Mack McCormick, lifelong student of Texas blues who preserved hundreds of artists’ work and history, has died at the age of 85.
He passed away at home in Houston after a battle against cancer of the esophagus.
McCormick was responsible for discovering and protecting material by Blind Lemon Jefferson, Lead Belly and many others, and he’s credited with giving Lightnin’ Hopkins’ career a new lease of life.
He started out as an archivist of popular culture in Ohio, before being hired in 1946 to research the last two volumes of a jazz compilation. That led to a fascination with the blues, and the building of an archive collected from nearly 1000 counties.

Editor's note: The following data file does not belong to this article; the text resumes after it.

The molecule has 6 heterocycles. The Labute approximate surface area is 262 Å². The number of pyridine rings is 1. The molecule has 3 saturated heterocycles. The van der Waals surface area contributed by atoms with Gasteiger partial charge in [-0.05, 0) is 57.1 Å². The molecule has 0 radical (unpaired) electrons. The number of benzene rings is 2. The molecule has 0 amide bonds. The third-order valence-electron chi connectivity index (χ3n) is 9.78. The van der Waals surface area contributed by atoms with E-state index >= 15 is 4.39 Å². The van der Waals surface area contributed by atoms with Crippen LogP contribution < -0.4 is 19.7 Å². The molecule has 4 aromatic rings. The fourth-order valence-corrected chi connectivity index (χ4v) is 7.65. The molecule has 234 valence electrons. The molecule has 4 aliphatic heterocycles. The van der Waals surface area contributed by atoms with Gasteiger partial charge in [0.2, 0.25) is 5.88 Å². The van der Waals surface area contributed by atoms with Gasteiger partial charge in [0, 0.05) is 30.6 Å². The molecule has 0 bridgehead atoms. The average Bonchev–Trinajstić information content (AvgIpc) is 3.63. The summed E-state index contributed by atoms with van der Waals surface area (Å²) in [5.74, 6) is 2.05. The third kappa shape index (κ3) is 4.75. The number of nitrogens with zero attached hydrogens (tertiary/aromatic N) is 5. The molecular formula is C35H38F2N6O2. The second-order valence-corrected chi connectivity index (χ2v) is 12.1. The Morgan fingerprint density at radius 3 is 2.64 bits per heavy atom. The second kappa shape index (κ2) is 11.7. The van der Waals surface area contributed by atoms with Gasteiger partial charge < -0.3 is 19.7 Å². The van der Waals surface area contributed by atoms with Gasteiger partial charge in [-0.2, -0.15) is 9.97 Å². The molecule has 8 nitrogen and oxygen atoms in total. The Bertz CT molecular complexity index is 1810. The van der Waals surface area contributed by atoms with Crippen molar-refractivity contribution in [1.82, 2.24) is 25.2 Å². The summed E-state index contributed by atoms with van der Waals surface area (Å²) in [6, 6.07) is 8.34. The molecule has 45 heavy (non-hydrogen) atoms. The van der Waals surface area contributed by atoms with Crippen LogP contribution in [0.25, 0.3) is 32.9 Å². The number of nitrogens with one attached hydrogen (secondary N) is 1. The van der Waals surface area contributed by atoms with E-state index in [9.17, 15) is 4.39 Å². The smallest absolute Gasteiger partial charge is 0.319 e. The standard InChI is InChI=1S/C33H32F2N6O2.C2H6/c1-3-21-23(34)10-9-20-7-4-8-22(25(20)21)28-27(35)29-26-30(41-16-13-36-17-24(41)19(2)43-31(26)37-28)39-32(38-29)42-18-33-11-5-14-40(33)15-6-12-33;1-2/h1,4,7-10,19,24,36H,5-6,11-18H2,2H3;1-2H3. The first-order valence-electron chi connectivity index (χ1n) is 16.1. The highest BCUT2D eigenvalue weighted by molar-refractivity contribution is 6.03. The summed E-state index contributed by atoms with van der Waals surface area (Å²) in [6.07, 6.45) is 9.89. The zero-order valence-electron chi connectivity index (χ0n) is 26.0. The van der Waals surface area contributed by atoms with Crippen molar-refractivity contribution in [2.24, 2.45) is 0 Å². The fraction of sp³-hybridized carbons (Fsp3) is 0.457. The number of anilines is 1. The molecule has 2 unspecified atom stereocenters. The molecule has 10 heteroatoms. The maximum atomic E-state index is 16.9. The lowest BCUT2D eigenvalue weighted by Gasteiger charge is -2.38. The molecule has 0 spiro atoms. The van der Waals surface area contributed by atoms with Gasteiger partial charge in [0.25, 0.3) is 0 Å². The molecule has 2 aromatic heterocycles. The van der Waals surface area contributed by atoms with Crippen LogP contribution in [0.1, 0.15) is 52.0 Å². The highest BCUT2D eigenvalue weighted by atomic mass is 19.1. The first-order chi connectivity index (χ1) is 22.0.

During his career he researched a biography of Robert Johnson, and worked on an encyclopaedia of Texas blues, neither of which were completed. He also wrote a number of album liner notes and lent his experience to the Smithsonian Institute.
A message on his website reads: “McCormick’s research helped to uncover histories and biographical information that would likely have been lost forever had he not conducted his meticulous field research.
“For example, McCormick’s research on Henry ‘Ragtime Texas’ Thomas is noteworthy because Thomas was one of the oldest African Americans to record in the 1920s.
“The list of others on whom McCormick has shed light is vast, and includes Robert Shaw, Buster Pickens, The George and Hersal Thomas Family (including Sippie Wallace), Peck Kelley and Lydia Mendoza, to name only a few.”
His archive, known as ‘The Monster,’ is still unpublished. His website notes that its “fate remains uncertain.”